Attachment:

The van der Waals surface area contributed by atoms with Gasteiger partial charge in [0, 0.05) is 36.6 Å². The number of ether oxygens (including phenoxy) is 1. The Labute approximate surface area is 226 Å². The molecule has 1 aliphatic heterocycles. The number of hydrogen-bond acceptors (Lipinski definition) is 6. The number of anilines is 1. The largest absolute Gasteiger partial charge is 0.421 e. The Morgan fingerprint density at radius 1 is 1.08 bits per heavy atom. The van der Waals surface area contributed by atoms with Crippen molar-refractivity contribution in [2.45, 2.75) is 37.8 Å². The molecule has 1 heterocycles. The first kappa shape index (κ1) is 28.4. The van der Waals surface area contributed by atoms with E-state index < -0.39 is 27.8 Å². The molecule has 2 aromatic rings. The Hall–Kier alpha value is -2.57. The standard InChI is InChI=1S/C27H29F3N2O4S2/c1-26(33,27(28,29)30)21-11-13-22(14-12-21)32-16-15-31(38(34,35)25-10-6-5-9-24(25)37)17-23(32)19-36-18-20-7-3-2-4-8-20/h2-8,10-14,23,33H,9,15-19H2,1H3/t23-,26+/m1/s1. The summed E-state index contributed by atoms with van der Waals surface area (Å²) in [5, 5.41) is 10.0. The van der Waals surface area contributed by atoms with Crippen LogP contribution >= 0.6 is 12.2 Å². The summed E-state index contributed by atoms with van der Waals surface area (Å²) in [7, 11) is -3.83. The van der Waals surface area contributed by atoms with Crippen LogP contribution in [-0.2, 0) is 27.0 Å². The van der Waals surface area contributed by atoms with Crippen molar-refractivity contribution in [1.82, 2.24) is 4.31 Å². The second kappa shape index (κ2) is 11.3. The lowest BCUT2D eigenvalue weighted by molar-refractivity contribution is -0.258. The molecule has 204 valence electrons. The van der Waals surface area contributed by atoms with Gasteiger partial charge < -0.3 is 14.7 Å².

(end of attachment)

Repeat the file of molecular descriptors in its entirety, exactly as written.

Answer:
The van der Waals surface area contributed by atoms with Gasteiger partial charge in [0, 0.05) is 36.6 Å². The number of ether oxygens (including phenoxy) is 1. The Labute approximate surface area is 226 Å². The molecule has 1 aliphatic heterocycles. The number of hydrogen-bond acceptors (Lipinski definition) is 6. The number of anilines is 1. The largest absolute Gasteiger partial charge is 0.421 e. The Morgan fingerprint density at radius 1 is 1.08 bits per heavy atom. The van der Waals surface area contributed by atoms with Crippen molar-refractivity contribution in [2.45, 2.75) is 37.8 Å². The molecule has 1 heterocycles. The first kappa shape index (κ1) is 28.4. The van der Waals surface area contributed by atoms with E-state index < -0.39 is 27.8 Å². The molecule has 2 aromatic rings. The Hall–Kier alpha value is -2.57. The standard InChI is InChI=1S/C27H29F3N2O4S2/c1-26(33,27(28,29)30)21-11-13-22(14-12-21)32-16-15-31(38(34,35)25-10-6-5-9-24(25)37)17-23(32)19-36-18-20-7-3-2-4-8-20/h2-8,10-14,23,33H,9,15-19H2,1H3/t23-,26+/m1/s1. The summed E-state index contributed by atoms with van der Waals surface area (Å²) in [5, 5.41) is 10.0. The van der Waals surface area contributed by atoms with Crippen LogP contribution >= 0.6 is 12.2 Å². The summed E-state index contributed by atoms with van der Waals surface area (Å²) in [7, 11) is -3.83. The van der Waals surface area contributed by atoms with Crippen LogP contribution in [-0.2, 0) is 27.0 Å². The van der Waals surface area contributed by atoms with Crippen molar-refractivity contribution in [1.82, 2.24) is 4.31 Å². The second kappa shape index (κ2) is 11.3. The lowest BCUT2D eigenvalue weighted by molar-refractivity contribution is -0.258. The molecule has 204 valence electrons. The van der Waals surface area contributed by atoms with Gasteiger partial charge < -0.3 is 14.7 Å².